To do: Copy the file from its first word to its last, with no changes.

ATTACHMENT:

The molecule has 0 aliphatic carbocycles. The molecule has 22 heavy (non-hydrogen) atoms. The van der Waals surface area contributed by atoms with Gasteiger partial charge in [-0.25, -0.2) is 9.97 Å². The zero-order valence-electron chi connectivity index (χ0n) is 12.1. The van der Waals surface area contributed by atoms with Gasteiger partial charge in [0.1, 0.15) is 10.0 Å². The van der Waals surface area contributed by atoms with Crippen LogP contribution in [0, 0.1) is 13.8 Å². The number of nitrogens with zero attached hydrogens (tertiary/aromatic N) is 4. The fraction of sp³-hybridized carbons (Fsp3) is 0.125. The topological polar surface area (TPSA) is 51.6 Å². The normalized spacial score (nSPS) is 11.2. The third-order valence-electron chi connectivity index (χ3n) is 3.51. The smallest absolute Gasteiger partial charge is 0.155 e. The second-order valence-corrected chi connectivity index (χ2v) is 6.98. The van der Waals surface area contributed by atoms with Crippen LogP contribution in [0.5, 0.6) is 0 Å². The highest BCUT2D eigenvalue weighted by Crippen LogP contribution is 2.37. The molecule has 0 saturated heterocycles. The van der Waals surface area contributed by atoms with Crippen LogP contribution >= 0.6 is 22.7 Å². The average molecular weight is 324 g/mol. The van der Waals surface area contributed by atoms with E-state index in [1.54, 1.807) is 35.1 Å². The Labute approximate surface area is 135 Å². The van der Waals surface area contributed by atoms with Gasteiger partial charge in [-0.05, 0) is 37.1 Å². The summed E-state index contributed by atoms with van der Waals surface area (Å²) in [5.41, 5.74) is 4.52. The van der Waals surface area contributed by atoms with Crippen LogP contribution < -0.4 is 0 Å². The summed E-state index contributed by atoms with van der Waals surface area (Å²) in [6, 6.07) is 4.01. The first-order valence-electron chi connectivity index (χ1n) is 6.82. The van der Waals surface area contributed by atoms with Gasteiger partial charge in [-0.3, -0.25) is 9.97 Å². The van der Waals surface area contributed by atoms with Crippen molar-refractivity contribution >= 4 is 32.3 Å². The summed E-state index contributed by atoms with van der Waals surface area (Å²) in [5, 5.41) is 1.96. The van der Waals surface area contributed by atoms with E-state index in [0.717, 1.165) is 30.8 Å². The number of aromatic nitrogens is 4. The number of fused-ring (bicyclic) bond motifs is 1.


The molecule has 0 aliphatic carbocycles. The molecule has 22 heavy (non-hydrogen) atoms. The van der Waals surface area contributed by atoms with Gasteiger partial charge in [-0.25, -0.2) is 9.97 Å². The zero-order valence-electron chi connectivity index (χ0n) is 12.1. The van der Waals surface area contributed by atoms with Gasteiger partial charge in [0.1, 0.15) is 10.0 Å². The van der Waals surface area contributed by atoms with Crippen LogP contribution in [0, 0.1) is 13.8 Å². The number of nitrogens with zero attached hydrogens (tertiary/aromatic N) is 4. The fraction of sp³-hybridized carbons (Fsp3) is 0.125. The topological polar surface area (TPSA) is 51.6 Å². The normalized spacial score (nSPS) is 11.2. The third-order valence-electron chi connectivity index (χ3n) is 3.51. The smallest absolute Gasteiger partial charge is 0.155 e. The second-order valence-corrected chi connectivity index (χ2v) is 6.98. The van der Waals surface area contributed by atoms with Crippen LogP contribution in [0.5, 0.6) is 0 Å². The highest BCUT2D eigenvalue weighted by Crippen LogP contribution is 2.37. The molecule has 0 saturated heterocycles. The van der Waals surface area contributed by atoms with Crippen LogP contribution >= 0.6 is 22.7 Å². The average molecular weight is 324 g/mol. The van der Waals surface area contributed by atoms with E-state index in [1.54, 1.807) is 35.1 Å². The Labute approximate surface area is 135 Å². The van der Waals surface area contributed by atoms with Gasteiger partial charge in [-0.05, 0) is 37.1 Å². The summed E-state index contributed by atoms with van der Waals surface area (Å²) in [5.41, 5.74) is 4.52. The van der Waals surface area contributed by atoms with Crippen LogP contribution < -0.4 is 0 Å². The summed E-state index contributed by atoms with van der Waals surface area (Å²) in [6, 6.07) is 4.01. The first-order valence-electron chi connectivity index (χ1n) is 6.82. The van der Waals surface area contributed by atoms with Gasteiger partial charge in [-0.3, -0.25) is 9.97 Å². The van der Waals surface area contributed by atoms with Crippen molar-refractivity contribution >= 4 is 32.3 Å². The summed E-state index contributed by atoms with van der Waals surface area (Å²) in [5, 5.41) is 1.96. The van der Waals surface area contributed by atoms with E-state index in [0.717, 1.165) is 30.8 Å². The number of aromatic nitrogens is 4. The number of fused-ring (bicyclic) bond motifs is 1.